The Signal Camp in Pictures

The Signal Corps of the United States Army was born in 1861 on the pastures of Georgetown Heights. Here, at the Signal Camp of Instruction, Union signal officers and enlisted men underwent training in horsemanship, codes and ciphers,and signaling with flags, torches, flares, and rockets.

Overlooking the camp, on the crest where the Russian Embassy is today, a signal tower was erected, where signal officers learned how to relay wigwag messages between similar high points in the city and the surrounding countryside.

The early Signal Corps combined the functions of reconnaissance and communication, and suffered casualties accordingly. As bearers of valuable information, signal officers were a prize to be captured, when possible; if not, they were a preferred target of enemy sharpshooters.



The Signal Camp of Instruction, 1861. The photographer would have been standing in what is now the 3800 block of Calvert Street, NW, looking south toward Georgetown. Holy Rood Cemetery is at the upper left, separated by a sunlit fence from Tunlaw Road. The cedars on the horizon mark the present site of Duke Ellington High School. (Miller’s Photographic History of the Civil War (1911), Vol.8, p.306)



The photograph of the “Signal Camp of Instruction, near Georgetown, D.C.”––taken in the fall of 1861 by Mathew Brady, or one of his assistants––shows a group of officers, including Maj. Albert J. Myer, Chief Signal Officer of the Army (seated, double row of buttons); behind him, with a full beard, Lt. Benjamin F. Fisher. (National Archives)



Some officers are cradling one of the tools of their new calling: telescopes for reading distant signals and tracking enemy movements. (Brady’s Incidents of the War, National Archives)



Looking south from Red Hill. (Brady’s Incidents of the War, National Archives)



Signal Officer and Orderly (Miller’s Photographic History of the Civil War). The photo––taken on Georgetown Heights––shows a signal officer of the Union army demonstrating the reading of a distant message, using his saber to steady his thirty-power telescope. An enlisted man holds the signal party’s mounts. The third horse is that of another enlisted man who will “wigwag” the reply.



An artist’s conception of the view from Red Hill, overlooking the city of Washington: a Union signal officer reads incoming messages through a telescope, while an enlisted man with his signal flag stands ready to send a reply. (Battles and Leaders of the Civil War, 1884)



Looking South from Red Hill; there appear to be two sheep in the foreground. (U.S. Army Heritage and Education Center at Carlisle Barracks)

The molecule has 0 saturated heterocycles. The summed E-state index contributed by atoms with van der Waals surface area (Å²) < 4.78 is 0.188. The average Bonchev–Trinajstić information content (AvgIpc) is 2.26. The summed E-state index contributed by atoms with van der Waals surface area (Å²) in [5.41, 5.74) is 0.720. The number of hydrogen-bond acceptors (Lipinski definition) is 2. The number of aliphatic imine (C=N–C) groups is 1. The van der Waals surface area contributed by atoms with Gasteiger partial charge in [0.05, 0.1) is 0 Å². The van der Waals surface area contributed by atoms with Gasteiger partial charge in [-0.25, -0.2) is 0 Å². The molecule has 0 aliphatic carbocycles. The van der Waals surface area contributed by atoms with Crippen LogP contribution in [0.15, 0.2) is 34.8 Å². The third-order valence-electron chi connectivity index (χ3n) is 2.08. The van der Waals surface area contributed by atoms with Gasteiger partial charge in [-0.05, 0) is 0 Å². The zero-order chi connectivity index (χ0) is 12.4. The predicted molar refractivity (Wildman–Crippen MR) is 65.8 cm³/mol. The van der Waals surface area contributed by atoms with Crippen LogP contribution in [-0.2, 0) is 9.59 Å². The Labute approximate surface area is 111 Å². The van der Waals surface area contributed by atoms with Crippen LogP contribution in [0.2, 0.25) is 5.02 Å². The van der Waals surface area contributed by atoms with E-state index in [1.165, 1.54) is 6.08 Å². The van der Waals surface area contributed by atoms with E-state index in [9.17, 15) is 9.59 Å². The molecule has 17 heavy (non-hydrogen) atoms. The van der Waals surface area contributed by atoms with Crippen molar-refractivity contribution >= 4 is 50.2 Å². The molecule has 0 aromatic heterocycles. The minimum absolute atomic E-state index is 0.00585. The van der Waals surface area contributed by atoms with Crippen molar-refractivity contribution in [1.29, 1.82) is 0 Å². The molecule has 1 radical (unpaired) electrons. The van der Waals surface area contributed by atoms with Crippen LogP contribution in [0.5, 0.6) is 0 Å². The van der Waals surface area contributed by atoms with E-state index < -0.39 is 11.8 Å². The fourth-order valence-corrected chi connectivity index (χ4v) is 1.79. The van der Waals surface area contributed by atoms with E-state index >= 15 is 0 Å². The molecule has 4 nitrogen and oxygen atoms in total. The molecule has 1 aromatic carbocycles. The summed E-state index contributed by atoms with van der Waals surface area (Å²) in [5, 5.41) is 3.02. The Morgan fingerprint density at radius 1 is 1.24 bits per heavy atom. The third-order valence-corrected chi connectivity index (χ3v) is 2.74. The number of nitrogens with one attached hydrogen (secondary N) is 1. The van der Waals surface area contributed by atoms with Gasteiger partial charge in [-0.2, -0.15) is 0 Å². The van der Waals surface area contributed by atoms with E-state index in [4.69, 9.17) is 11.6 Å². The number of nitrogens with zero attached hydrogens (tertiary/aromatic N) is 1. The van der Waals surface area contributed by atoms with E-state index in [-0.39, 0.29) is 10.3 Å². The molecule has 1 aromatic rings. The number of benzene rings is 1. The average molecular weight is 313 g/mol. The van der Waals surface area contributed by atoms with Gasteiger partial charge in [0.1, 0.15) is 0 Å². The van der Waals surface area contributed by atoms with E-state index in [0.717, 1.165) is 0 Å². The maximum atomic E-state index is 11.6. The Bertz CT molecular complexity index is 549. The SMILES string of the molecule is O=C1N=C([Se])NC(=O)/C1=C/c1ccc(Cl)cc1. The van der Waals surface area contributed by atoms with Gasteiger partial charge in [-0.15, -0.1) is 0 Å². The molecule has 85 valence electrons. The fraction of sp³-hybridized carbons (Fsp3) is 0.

Looking South from Red Hill. In the foreground, Maj. T.H. Miles and an enlisted man. At right, what may be the Britt farm, at about 39th and W Streets. (U.S. Army Heritage and Education Center at Carlisle Barracks)



Taken together, the two photographs above form a panoramic view of the future site of Glover Park.



View of the camp with a signal tower at the crest of Red Hill.



In 1864 the Signal Camp of Instruction was improved by the construction of two two-story frame barracks, one for officers (seen here) and one for enlisted men, and by a small hospital.



The enlisted men’s quarters, built in 1864.



The arrangement of the officers’ and enlisted men’s quarters.



The Signal Camp hospital, on the occasion of the closing of the Signal Camp, August, 1865. Col. Benjamin F. Fisher, Chief Signal Officer of the Army, is seated in front of the whitewashed tree. The seated man to his left, wearing a white vest and a civilian coat, is his predecessor, Albert Myer, who had been relieved of his command. (Myer has occasionally been misidentified as Charles Sabin Taft. The confusion may have arisen because of Myer’s civilian clothes, and because Taft––a military surgeon who was at Ford’s Theater when Lincoln was shot––is known to have spent the day of the assassination at the Signal Camp hospital.)



Flag Lowering at the Signal Camp, August 1865. Albert Myer (seen grasping the lowered flag) is wearing clothes identical to those of the seated figure in the photograph of the Signal Camp hospital. He is not in uniform because competition with the Secretary of War for control of military telegraphy had cost him his command. (Library of Congress)



Flag Lowering at the Signal Camp, August 1865 (Library of Congress). The ceremonial final lowering of the flag was apparently performed twice. At far left, hand tucked in coat, is Benjamin F. Fisher, who escaped from a Confederate prison in 1864. Seated, second from the left, is Col. William Nicodemus. Like Myer, Nicodemus ran afoul of Secretary Stanton; and, like Fisher, Nicodemus married a local girl.




 Carlton Fletcher

 The citation and acknowledgement of my research is greatly appreciated.

All rights reserved.


 Questions and corrections may be directed to


The support of the Advisory Neighborhood Council (3B) is gratefully acknowledged.